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Parish leaders champion New Orleans-to-Baton Rouge commuter railway


NEW ORLEANS — Parish leaders along the bustling industrial corridor between Baton Rouge and New Orleans on Wednesday championed the idea of creating a railway commuter line to connect the state's two largest cities and major economic hubs.

Gathering in Gonzales, parish presidents and representatives from seven parishes along the proposed rail route urged the next Louisiana governor to back the project. The four candidates said at a recent forum that they support the project.

The municipal and parish leaders held a news conference at the site of a possible future train station in Gonzales. City officials in Gonzales recently agreed to purchase the site. Officials in Baton Rouge and LaPlace are simultaneously examining potential train station sites in their cities.

The last time passengers could take a train between Baton Rouge and New Orleans was in 1969.

"Right now what we're seeing is unprecedented collaboration between the parishes," said Kristin Gisleson-Palmer, chairwoman of Louisiana Super Region Rail Authority, a state entity working to develop the rail line.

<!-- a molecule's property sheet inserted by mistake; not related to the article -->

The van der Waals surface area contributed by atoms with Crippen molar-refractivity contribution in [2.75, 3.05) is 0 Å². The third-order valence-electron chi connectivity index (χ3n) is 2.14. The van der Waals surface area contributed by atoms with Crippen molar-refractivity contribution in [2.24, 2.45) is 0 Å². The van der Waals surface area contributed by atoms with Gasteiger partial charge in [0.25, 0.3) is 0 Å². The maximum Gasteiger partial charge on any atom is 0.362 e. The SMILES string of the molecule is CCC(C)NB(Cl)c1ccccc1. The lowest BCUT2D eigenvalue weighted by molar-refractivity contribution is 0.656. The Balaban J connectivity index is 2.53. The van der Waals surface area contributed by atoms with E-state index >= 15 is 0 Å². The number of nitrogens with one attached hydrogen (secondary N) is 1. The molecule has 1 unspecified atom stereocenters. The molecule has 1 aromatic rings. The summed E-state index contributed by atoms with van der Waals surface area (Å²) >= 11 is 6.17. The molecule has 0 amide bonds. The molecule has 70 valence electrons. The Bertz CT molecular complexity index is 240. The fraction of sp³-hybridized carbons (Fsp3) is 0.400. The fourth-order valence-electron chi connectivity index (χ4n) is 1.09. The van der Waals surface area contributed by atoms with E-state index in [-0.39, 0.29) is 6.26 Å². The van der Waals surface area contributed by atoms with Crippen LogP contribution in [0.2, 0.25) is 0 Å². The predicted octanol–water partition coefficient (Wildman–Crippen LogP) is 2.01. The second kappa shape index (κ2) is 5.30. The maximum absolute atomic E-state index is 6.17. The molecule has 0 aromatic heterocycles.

But she said the next governor would need to back the project for it to become a reality. "It could really be a feather in the cap of the next governor," she said.

The proposed route would use existing freight lines and make several stops at towns along the way.

But creating a line would cost a lot of money. A 2014 feasibility study projected it would cost $262 million.

A major cost would be the need to replace a single-track 1.8-mile-long railway bridge that crosses the Bonnet Carre spillway, lying just outside the levees protecting metropolitan New Orleans. Freight trains now are restricted to traveling at 10 mph on the bridge.

The project would need federal funding.

Backers of the rail project are critical of Gov. Bobby Jindal's decision in 2009 to not seek $300 million in federal stimulus money. Jindal said the line would have been a burden on the state in ongoing subsidies to keep trains running each year.

Since then, planners have scaled back plans from a $450 million project to the current $262 million one. Instead of trains traveling up to 110 mph, planners and regional leaders are pushing for a line with trains traveling up to 79 mph.

"It becomes much more realistic," said James Amdal, a senior fellow with the University of New Orleans Transportation Institute. "I don't think there are any insurmountable problems that make this a deal killer."

If the line becomes a reality, Amdal said, Amtrak likely would become the operator. Under a 1970 law, Amtrak is guaranteed the right of access to freight rail lines and it is required to pay only for incremental costs of using such lines.

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